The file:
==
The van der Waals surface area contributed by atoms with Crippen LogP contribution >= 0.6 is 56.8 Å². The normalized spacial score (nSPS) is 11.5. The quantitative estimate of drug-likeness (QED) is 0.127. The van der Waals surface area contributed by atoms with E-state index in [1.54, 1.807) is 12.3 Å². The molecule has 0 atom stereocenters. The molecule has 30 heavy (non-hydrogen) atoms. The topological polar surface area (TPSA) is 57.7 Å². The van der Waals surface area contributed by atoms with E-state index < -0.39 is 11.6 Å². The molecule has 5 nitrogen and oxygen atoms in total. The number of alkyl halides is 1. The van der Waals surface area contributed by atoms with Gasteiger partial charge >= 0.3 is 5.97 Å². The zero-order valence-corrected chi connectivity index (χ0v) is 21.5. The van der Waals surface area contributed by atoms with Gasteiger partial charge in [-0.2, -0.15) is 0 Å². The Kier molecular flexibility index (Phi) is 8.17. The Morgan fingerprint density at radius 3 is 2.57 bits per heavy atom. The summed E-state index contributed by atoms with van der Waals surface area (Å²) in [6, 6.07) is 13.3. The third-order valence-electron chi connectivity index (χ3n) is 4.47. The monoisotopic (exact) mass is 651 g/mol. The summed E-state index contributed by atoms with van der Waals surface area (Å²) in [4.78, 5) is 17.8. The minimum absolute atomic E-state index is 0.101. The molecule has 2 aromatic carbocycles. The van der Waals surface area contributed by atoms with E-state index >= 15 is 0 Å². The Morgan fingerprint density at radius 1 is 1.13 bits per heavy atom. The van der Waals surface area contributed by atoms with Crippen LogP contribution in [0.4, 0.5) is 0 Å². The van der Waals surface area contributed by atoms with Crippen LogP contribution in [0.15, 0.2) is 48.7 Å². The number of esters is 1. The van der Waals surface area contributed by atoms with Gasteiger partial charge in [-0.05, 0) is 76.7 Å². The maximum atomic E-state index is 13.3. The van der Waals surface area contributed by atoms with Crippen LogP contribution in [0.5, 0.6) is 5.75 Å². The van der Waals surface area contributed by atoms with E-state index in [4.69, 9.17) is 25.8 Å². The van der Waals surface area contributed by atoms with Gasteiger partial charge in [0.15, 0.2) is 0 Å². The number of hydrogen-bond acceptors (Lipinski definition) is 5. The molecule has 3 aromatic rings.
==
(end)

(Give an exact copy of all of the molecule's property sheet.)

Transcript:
The van der Waals surface area contributed by atoms with Crippen LogP contribution >= 0.6 is 56.8 Å². The normalized spacial score (nSPS) is 11.5. The quantitative estimate of drug-likeness (QED) is 0.127. The van der Waals surface area contributed by atoms with E-state index in [1.54, 1.807) is 12.3 Å². The molecule has 0 atom stereocenters. The molecule has 30 heavy (non-hydrogen) atoms. The topological polar surface area (TPSA) is 57.7 Å². The van der Waals surface area contributed by atoms with E-state index < -0.39 is 11.6 Å². The molecule has 5 nitrogen and oxygen atoms in total. The number of alkyl halides is 1. The van der Waals surface area contributed by atoms with Gasteiger partial charge >= 0.3 is 5.97 Å². The zero-order valence-corrected chi connectivity index (χ0v) is 21.5. The van der Waals surface area contributed by atoms with Gasteiger partial charge in [-0.2, -0.15) is 0 Å². The Kier molecular flexibility index (Phi) is 8.17. The Morgan fingerprint density at radius 3 is 2.57 bits per heavy atom. The summed E-state index contributed by atoms with van der Waals surface area (Å²) in [6, 6.07) is 13.3. The third-order valence-electron chi connectivity index (χ3n) is 4.47. The monoisotopic (exact) mass is 651 g/mol. The summed E-state index contributed by atoms with van der Waals surface area (Å²) in [4.78, 5) is 17.8. The minimum absolute atomic E-state index is 0.101. The molecule has 2 aromatic carbocycles. The van der Waals surface area contributed by atoms with E-state index >= 15 is 0 Å². The Morgan fingerprint density at radius 1 is 1.13 bits per heavy atom. The van der Waals surface area contributed by atoms with Crippen LogP contribution in [0.4, 0.5) is 0 Å². The van der Waals surface area contributed by atoms with Crippen LogP contribution in [0.15, 0.2) is 48.7 Å². The number of esters is 1. The van der Waals surface area contributed by atoms with Gasteiger partial charge in [-0.05, 0) is 76.7 Å². The maximum atomic E-state index is 13.3. The van der Waals surface area contributed by atoms with Crippen LogP contribution in [0.5, 0.6) is 5.75 Å². The van der Waals surface area contributed by atoms with E-state index in [4.69, 9.17) is 25.8 Å². The van der Waals surface area contributed by atoms with Gasteiger partial charge in [0.15, 0.2) is 0 Å². The number of hydrogen-bond acceptors (Lipinski definition) is 5. The molecule has 3 aromatic rings.